I attended college at a school known for its teaching program and the drinking habits of its student body. By the time I was a sophomore, I’d gained 30 pounds and felt bloated, timid, and generally misguided.
I spent my days in class and my nights working as a waitress at a failing restaurant. Exhausted and deprived, I’d shuffle into American Literature at 8:00am with a bitter McDonald’s coffee and a lukewarm breakfast sandwich. I’d finish my day with a greasy dinner while commiserating with the other servers over bad tips. Don’t be fooled by the smile I was wearing on the left – I was not happy.
My weight gain hurt, both physically and mentally. I went from feeling capable and secure to hiding behind baggy clothing and slouching when I walked. I felt terrible: my back ached, I suffered from headaches and clouded thinking, and my anxiety was at an all-time high. My low self-opinion put me in an unfortunate cycle of negativity. I began associating with unsupportive people who listened to my complaining, but who gave me no guidance or encouragement to actually fix the things I didn’t like.
I was fortunate to have a beautiful, 82,000-square-foot gym on my college campus, but I hardly used it. Although it seems surprising to me now, I used to feel very intimidated at the gym. When I looked in the weight room, it was always full of burly guys throwing weights around, grunting, and sweating. I had no idea how to use any of the equipment. I felt like I’d hurt myself if I even stepped foot in there.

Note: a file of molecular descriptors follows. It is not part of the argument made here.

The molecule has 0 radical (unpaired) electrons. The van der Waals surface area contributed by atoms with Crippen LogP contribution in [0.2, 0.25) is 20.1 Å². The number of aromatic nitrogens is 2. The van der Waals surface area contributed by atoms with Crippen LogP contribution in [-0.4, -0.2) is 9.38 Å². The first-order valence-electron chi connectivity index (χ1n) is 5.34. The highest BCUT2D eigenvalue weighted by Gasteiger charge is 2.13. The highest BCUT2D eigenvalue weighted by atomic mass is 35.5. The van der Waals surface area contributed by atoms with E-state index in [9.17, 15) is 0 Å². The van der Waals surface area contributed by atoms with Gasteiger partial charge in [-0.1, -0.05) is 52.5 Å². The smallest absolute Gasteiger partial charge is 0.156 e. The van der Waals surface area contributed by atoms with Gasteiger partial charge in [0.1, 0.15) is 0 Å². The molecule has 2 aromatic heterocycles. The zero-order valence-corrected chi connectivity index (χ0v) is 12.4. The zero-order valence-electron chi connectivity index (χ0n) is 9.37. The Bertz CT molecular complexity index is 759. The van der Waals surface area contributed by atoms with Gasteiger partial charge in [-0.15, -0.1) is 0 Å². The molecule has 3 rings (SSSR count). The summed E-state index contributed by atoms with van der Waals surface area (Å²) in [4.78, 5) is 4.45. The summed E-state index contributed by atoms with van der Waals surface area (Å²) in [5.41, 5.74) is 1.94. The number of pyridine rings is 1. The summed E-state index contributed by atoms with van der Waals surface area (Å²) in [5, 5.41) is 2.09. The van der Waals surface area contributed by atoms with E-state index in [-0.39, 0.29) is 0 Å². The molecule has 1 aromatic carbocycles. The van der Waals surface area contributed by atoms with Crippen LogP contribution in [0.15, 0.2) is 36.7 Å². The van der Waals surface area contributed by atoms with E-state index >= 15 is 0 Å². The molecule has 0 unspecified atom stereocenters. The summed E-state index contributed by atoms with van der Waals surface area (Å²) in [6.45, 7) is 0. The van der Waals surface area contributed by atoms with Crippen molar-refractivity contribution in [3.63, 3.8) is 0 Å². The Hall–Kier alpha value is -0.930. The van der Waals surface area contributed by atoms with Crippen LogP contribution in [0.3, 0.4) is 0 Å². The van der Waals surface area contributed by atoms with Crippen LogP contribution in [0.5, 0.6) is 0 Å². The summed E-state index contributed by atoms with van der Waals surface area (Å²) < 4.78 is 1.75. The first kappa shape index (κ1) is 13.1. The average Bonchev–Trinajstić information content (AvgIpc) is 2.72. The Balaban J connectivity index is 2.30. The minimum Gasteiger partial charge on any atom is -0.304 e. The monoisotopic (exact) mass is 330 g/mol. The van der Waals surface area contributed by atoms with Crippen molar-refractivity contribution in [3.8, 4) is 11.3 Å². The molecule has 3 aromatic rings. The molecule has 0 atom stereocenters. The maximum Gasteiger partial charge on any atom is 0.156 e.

On the rare occasions I would go to the gym, I hovered around the treadmills or ran the indoor track. I limited myself to running because it was the “safe” option: I could sneak in, jog halfheartedly on the treadmill, and sneak back out, unnoticed—invisible. While I don’t want to live in regret, it’s hard not to imagine how much happier I would’ve been with a better commitment to my wellbeing. I let myself go because it was easier to avoid uncomfortable things than to tackle my real problems head-on.
One morning (after staying out way too late once again), I took a long look in the mirror. I hated how weak and sluggish I’d become. I was only in my early 20’s, but I felt decades older. I knew I needed to make some changes, and I also knew it wouldn’t be easy.
On the blog over the next few weeks, I’ll be sharing how completely changed my mindset, became a student of fitness, and finally overcame my fear of the gym. It’s been a long road that has spanned almost 7 years. Some days, I still can’t believe how far I’ve come – I actually cried the first time I did a bodyweight squat.
I think that, in life, you either choose the pain of staying the same or the discomfort that comes with growth and change. I’m so glad that I didn’t settle for being that person on the left.
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